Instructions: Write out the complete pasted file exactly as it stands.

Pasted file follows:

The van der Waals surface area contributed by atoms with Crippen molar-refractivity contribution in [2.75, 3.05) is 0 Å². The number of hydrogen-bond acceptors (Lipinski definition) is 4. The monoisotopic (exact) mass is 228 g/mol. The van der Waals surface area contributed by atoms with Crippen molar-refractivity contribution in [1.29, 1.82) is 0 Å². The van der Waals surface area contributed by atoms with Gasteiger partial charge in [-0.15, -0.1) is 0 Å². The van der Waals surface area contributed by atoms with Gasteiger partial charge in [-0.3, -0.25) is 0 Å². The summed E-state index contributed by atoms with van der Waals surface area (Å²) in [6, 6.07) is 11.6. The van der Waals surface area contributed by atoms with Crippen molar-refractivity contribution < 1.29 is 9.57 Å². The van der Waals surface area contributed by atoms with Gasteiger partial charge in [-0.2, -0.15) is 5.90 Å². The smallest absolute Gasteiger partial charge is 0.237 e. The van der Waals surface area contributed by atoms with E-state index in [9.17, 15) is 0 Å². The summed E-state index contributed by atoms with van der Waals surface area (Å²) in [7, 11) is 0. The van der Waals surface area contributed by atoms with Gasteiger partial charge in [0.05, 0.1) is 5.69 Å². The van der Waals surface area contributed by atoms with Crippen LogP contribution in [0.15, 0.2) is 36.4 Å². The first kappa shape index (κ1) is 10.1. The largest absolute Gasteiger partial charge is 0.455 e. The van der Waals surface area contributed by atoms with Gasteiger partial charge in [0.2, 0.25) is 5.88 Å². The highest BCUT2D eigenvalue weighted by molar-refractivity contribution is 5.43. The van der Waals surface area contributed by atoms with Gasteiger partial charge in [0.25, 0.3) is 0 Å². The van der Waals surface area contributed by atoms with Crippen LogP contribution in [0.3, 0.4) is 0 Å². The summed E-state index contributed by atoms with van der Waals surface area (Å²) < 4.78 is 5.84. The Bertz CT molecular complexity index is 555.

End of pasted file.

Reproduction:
The van der Waals surface area contributed by atoms with Crippen molar-refractivity contribution in [2.75, 3.05) is 0 Å². The number of hydrogen-bond acceptors (Lipinski definition) is 4. The monoisotopic (exact) mass is 228 g/mol. The van der Waals surface area contributed by atoms with Crippen molar-refractivity contribution in [1.29, 1.82) is 0 Å². The van der Waals surface area contributed by atoms with Gasteiger partial charge in [-0.15, -0.1) is 0 Å². The van der Waals surface area contributed by atoms with Gasteiger partial charge in [-0.3, -0.25) is 0 Å². The summed E-state index contributed by atoms with van der Waals surface area (Å²) in [6, 6.07) is 11.6. The van der Waals surface area contributed by atoms with Crippen molar-refractivity contribution < 1.29 is 9.57 Å². The van der Waals surface area contributed by atoms with Gasteiger partial charge in [-0.2, -0.15) is 5.90 Å². The smallest absolute Gasteiger partial charge is 0.237 e. The van der Waals surface area contributed by atoms with E-state index in [9.17, 15) is 0 Å². The summed E-state index contributed by atoms with van der Waals surface area (Å²) in [7, 11) is 0. The van der Waals surface area contributed by atoms with Gasteiger partial charge in [0.05, 0.1) is 5.69 Å². The van der Waals surface area contributed by atoms with Crippen LogP contribution in [0.15, 0.2) is 36.4 Å². The first kappa shape index (κ1) is 10.1. The largest absolute Gasteiger partial charge is 0.455 e. The van der Waals surface area contributed by atoms with Gasteiger partial charge in [0.2, 0.25) is 5.88 Å². The highest BCUT2D eigenvalue weighted by molar-refractivity contribution is 5.43. The van der Waals surface area contributed by atoms with Gasteiger partial charge in [0.25, 0.3) is 0 Å². The van der Waals surface area contributed by atoms with Crippen LogP contribution in [0.3, 0.4) is 0 Å². The summed E-state index contributed by atoms with van der Waals surface area (Å²) < 4.78 is 5.84. The Bertz CT molecular complexity index is 555.